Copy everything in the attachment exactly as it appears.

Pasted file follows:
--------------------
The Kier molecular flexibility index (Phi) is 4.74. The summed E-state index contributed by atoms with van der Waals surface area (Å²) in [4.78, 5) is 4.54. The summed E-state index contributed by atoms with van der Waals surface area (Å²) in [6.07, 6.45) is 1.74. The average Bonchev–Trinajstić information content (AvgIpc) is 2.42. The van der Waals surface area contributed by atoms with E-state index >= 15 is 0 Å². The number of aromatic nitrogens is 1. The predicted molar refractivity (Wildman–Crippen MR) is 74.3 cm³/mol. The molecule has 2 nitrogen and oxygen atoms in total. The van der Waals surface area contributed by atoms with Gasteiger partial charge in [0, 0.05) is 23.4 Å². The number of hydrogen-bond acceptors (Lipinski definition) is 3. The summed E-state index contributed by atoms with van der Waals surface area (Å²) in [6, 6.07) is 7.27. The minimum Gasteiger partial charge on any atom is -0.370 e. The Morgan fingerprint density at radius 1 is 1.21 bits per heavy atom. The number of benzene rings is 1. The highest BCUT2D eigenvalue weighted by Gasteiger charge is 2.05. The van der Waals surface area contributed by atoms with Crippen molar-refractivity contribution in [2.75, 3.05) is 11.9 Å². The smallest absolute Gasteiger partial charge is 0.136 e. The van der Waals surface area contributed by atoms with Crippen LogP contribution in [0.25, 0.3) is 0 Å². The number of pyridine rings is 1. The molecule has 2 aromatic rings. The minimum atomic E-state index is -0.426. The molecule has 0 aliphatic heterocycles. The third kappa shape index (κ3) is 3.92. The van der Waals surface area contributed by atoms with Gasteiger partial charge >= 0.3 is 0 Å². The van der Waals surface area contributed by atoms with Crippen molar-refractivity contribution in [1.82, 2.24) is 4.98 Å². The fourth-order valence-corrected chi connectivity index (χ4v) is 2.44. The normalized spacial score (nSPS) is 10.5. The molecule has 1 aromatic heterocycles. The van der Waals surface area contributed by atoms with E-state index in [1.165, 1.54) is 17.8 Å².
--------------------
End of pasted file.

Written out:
The Kier molecular flexibility index (Phi) is 4.74. The summed E-state index contributed by atoms with van der Waals surface area (Å²) in [4.78, 5) is 4.54. The summed E-state index contributed by atoms with van der Waals surface area (Å²) in [6.07, 6.45) is 1.74. The average Bonchev–Trinajstić information content (AvgIpc) is 2.42. The van der Waals surface area contributed by atoms with E-state index >= 15 is 0 Å². The number of aromatic nitrogens is 1. The predicted molar refractivity (Wildman–Crippen MR) is 74.3 cm³/mol. The molecule has 2 nitrogen and oxygen atoms in total. The van der Waals surface area contributed by atoms with Gasteiger partial charge in [0, 0.05) is 23.4 Å². The number of hydrogen-bond acceptors (Lipinski definition) is 3. The summed E-state index contributed by atoms with van der Waals surface area (Å²) in [6, 6.07) is 7.27. The minimum Gasteiger partial charge on any atom is -0.370 e. The Morgan fingerprint density at radius 1 is 1.21 bits per heavy atom. The number of benzene rings is 1. The highest BCUT2D eigenvalue weighted by Gasteiger charge is 2.05. The van der Waals surface area contributed by atoms with Crippen molar-refractivity contribution in [2.75, 3.05) is 11.9 Å². The smallest absolute Gasteiger partial charge is 0.136 e. The van der Waals surface area contributed by atoms with Crippen LogP contribution in [0.25, 0.3) is 0 Å². The number of pyridine rings is 1. The molecule has 2 aromatic rings. The minimum atomic E-state index is -0.426. The molecule has 0 aliphatic heterocycles. The third kappa shape index (κ3) is 3.92. The van der Waals surface area contributed by atoms with Gasteiger partial charge >= 0.3 is 0 Å². The van der Waals surface area contributed by atoms with Crippen molar-refractivity contribution in [1.82, 2.24) is 4.98 Å². The fourth-order valence-corrected chi connectivity index (χ4v) is 2.44. The normalized spacial score (nSPS) is 10.5. The molecule has 1 aromatic heterocycles. The van der Waals surface area contributed by atoms with E-state index in [1.165, 1.54) is 17.8 Å².